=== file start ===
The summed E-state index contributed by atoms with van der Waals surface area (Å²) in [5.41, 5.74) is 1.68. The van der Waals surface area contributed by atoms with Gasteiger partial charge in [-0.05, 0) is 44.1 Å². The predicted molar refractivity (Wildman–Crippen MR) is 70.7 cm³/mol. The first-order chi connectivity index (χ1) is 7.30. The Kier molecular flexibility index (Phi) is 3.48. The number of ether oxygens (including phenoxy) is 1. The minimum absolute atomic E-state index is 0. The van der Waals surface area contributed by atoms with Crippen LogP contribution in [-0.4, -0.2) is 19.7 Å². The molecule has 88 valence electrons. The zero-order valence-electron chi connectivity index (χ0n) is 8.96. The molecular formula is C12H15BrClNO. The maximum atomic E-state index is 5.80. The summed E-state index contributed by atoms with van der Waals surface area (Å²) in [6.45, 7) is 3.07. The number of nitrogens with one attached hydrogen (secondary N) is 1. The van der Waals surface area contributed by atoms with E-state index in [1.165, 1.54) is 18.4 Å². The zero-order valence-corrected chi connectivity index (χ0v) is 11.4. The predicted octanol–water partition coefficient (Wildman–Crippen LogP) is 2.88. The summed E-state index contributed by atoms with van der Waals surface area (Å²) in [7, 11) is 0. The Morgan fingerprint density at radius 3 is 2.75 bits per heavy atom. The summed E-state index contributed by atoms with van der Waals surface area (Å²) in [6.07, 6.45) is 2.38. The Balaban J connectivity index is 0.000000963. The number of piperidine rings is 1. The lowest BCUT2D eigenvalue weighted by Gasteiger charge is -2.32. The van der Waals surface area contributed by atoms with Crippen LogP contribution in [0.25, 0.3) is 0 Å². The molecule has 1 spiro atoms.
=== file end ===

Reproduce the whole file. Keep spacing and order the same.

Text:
The summed E-state index contributed by atoms with van der Waals surface area (Å²) in [5.41, 5.74) is 1.68. The van der Waals surface area contributed by atoms with Gasteiger partial charge in [-0.05, 0) is 44.1 Å². The predicted molar refractivity (Wildman–Crippen MR) is 70.7 cm³/mol. The first-order chi connectivity index (χ1) is 7.30. The Kier molecular flexibility index (Phi) is 3.48. The number of ether oxygens (including phenoxy) is 1. The minimum absolute atomic E-state index is 0. The van der Waals surface area contributed by atoms with Crippen LogP contribution in [-0.4, -0.2) is 19.7 Å². The molecule has 88 valence electrons. The zero-order valence-electron chi connectivity index (χ0n) is 8.96. The molecular formula is C12H15BrClNO. The maximum atomic E-state index is 5.80. The summed E-state index contributed by atoms with van der Waals surface area (Å²) in [6.45, 7) is 3.07. The number of nitrogens with one attached hydrogen (secondary N) is 1. The van der Waals surface area contributed by atoms with E-state index in [1.165, 1.54) is 18.4 Å². The zero-order valence-corrected chi connectivity index (χ0v) is 11.4. The predicted octanol–water partition coefficient (Wildman–Crippen LogP) is 2.88. The summed E-state index contributed by atoms with van der Waals surface area (Å²) in [7, 11) is 0. The Morgan fingerprint density at radius 3 is 2.75 bits per heavy atom. The summed E-state index contributed by atoms with van der Waals surface area (Å²) in [6.07, 6.45) is 2.38. The Balaban J connectivity index is 0.000000963. The number of piperidine rings is 1. The lowest BCUT2D eigenvalue weighted by Gasteiger charge is -2.32. The van der Waals surface area contributed by atoms with Crippen LogP contribution in [0.25, 0.3) is 0 Å². The molecule has 1 spiro atoms.